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World Bank told: Withdraw proposal to fund new Andhra capital project, it will lead to massive displacement

By Our Representative
Top civil society leaders and experts have got together to tell the World Bank board that it must comply by the recent recommendations of the Bank's Inspection Panel for funding the project (approximately Rs 4,700 crore soft loan) to build a new capital for Andhra Pradesh, Amaravati, which it had prepared following its visit to India in mid-September this year.
Uploaded in October, the recommendations were mysteriously pulled down within a few days. The Panel visited the project site on September 13-15, 2017 and heard various representations from the project-affected families. Justifying the decision to pull down the Panel's report, the World Bank said, it was "inadvertently" uploaded before being reviewed by the Bank’s board of executive directors.
Seeking investigation into the grievances of the complainants, the Panel had talked of the need to look into “issues of potential harm and policy non-compliance”, adding, people had “raised issues of a serious character that can only be fully ascertained in the context of an investigation.”
It had also recommended on the need to “carrying out an investigation,” which should "primarily focus on the resettlement aspects, as well as environmental concerns, and issues related to consultation, participation and disclosure of information as they pertain to the Bank’s financing, policies and procedures.”
Those who have signed the letter to the World Bank board include social activist Medha Patkar, former power secretary Dr EAS Sarma, Goldman Prize awardee Prafulla Samanthra, retired scientist of the Indian Institute of Chemical Technology (IICT) Dr Babu Rao, and others.
The letter says, all the affected groups, communities, supportive civil society organizations and media are now watching the board’s decision closely, which will decide on further investigation into the Bank’s non-compliance with its operating policies. In all, it adds, 56,000 acres land would be acquired, displacing 20,000 families.
Addressed to each of the executive directors of the World Bank Group, even while drawing "urgent attention" to various irregularities surrounding the proposed Amaravati Sustainable Capital City Development Project of Andhra Pradesh, the letter says, there has been "lack of sufficient public consultations" while going ahead with the project.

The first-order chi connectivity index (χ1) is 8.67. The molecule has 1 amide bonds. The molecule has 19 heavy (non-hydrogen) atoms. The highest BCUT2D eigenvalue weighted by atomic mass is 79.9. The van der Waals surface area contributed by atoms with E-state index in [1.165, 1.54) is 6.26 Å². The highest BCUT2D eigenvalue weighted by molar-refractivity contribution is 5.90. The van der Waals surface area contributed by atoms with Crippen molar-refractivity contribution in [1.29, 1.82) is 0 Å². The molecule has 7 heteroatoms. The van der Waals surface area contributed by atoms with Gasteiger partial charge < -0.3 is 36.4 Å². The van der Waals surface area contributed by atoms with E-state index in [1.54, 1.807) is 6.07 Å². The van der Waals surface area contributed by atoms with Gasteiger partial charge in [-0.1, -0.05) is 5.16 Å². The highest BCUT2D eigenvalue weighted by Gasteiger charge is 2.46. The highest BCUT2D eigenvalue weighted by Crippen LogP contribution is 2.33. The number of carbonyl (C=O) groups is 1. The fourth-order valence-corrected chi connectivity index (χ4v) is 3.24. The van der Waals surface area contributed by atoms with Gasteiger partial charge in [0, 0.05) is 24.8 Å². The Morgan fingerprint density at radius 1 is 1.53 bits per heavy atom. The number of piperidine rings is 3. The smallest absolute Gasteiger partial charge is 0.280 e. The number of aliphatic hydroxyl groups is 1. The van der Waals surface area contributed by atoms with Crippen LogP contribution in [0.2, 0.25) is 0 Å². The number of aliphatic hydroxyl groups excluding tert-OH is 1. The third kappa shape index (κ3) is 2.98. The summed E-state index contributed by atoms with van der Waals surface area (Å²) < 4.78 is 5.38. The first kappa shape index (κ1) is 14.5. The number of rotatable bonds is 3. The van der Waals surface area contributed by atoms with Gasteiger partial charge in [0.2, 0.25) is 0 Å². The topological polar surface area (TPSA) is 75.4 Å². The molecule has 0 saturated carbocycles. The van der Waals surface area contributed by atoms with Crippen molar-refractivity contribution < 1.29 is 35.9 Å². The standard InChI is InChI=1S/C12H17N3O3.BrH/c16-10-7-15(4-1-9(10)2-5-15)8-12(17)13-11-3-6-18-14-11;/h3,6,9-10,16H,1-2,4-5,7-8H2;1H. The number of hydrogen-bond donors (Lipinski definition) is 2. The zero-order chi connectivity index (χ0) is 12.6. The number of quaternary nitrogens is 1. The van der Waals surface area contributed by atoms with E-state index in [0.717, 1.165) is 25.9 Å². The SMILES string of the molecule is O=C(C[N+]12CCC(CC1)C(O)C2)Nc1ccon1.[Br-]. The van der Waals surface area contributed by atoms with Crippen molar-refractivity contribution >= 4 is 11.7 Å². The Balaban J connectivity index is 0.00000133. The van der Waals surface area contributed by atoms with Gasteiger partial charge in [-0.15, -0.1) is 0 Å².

Also drawing attention to "grave threat to food security and loss of fertile floodplains" because of the Amaravati project, the letter says, the suggestions of the Panel’s report for a full investigation into the violations of the Bank’s operating policies must be followed by the Board, and the Board should not undermine the mandate of its own accountability mechanism.
It says, it is astonishing that the Bank has been silent on Andhra Pradesh chief minister N Chandrababu Naidu’s instruction to the Capital Region Development Authority (CRDA) to firmly deal with the people who filed complaints with the World Bank, adding, there is complete lack of an adequate and comprehensive Resettlement Policy Plan while going ahead with the project.
Referring also to the "failure" of the Bank to address the issue of uprooting the impoverished Dalit families from Lanka Lands in Krishna River islands, the letter said, this would lead directly to the creation of a wide marginalised community of informal sector on the outskirts of the capital city.
The letter concluded, the World Bank and the Asian Infrastructure Investment Bank (AIIB), a co-financier of the project, are accountable for the "impending crucial consequences of this mammoth capital city project", adding, as for the state government, it should withdraw the "faulty" land pooling scheme as also the Andhra Pradesh Capital Region Development Authority Act (APRCDA Act 2014) be abolished.

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